Knowledge Management Benefits


Reduction in loss of intellectual capital when
people leave the company


Reduction in costs by decreasing the number of
times the company must repeatedly solve the
same problem


Economies of scale in obtaining information from
external providers


Reduction in redundancy of knowledge
-
based
activities


Increase in productivity by making knowledge
available more quickly & easily


Increase in employee satisfaction by enabling
greater personal development and empowerment


Strategic competitive advantage in the
marketplace

Knowledge Management Issues


Buying and Selling Knowledge


Most firms are reluctant to sell
knowledge, unless they are expressly
in the business of doing so.


A firm’s knowledge is an asset that has
competitive value.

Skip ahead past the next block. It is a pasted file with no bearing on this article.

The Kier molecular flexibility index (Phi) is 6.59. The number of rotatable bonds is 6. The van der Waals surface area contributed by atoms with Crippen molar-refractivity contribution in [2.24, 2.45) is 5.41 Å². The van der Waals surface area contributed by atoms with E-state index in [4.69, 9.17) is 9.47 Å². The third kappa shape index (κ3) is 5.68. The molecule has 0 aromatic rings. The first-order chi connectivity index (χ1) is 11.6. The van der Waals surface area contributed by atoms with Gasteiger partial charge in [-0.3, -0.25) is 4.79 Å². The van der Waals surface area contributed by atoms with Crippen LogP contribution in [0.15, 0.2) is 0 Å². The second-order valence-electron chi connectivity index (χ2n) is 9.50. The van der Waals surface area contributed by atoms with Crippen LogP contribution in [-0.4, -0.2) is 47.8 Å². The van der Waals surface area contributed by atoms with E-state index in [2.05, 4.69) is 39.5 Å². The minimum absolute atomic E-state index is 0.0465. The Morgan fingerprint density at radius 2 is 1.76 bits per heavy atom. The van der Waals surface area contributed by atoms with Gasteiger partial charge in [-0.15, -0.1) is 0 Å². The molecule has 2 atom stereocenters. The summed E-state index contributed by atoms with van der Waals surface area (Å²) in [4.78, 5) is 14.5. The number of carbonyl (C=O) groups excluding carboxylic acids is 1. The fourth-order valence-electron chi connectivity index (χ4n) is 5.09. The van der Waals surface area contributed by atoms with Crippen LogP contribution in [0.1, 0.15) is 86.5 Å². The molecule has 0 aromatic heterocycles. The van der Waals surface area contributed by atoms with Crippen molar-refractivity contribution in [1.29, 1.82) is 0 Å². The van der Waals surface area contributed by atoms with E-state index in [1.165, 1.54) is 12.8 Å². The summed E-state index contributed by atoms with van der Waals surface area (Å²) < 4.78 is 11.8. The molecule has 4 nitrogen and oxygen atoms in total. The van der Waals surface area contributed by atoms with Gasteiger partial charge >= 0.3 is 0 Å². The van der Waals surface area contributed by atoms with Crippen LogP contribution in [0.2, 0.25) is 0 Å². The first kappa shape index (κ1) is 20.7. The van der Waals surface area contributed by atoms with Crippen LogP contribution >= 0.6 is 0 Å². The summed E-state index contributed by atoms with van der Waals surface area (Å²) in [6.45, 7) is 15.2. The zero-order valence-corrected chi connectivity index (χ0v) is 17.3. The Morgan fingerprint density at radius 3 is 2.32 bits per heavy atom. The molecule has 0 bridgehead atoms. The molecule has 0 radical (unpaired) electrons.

Encouraging System Use


Employees must be motivated properly
to contribute knowledge.


The mechanism for doing so should be
part of their job, and their salaries
should reflect this.

Integration


Since a KM system is an enterprise
system, it must be integrated with other
enterprise and information systems in an
organization.


The most important systems to integrate
with are:


Decision Support Systems


Databases and Information Systems


Customer Relationship Management Systems


Supply Chain Management Systems


Corporate Intranets and Extranets

Managerial Issues


Organizational culture change.


How can we change organizational
culture so that people are willing to
both contribute knowledge to and use
knowledge from a KMS?


How to store tacit knowledge?


How to measure the tangible and
intangible benefits of KMS?

Managerial Issues, cont’d.


The importance of knowledge
management. KM is not another
management fad.


Implementation in the face of
quickly changing technology.


How can our organization develop a
successful knowledge management
system?


Determining the roles of the various
personnel in a KM effort.

Quote for the Day


“Processing data can be performed
by machine, but only the human
mind can process knowledge or
even information.”


Jesse Shera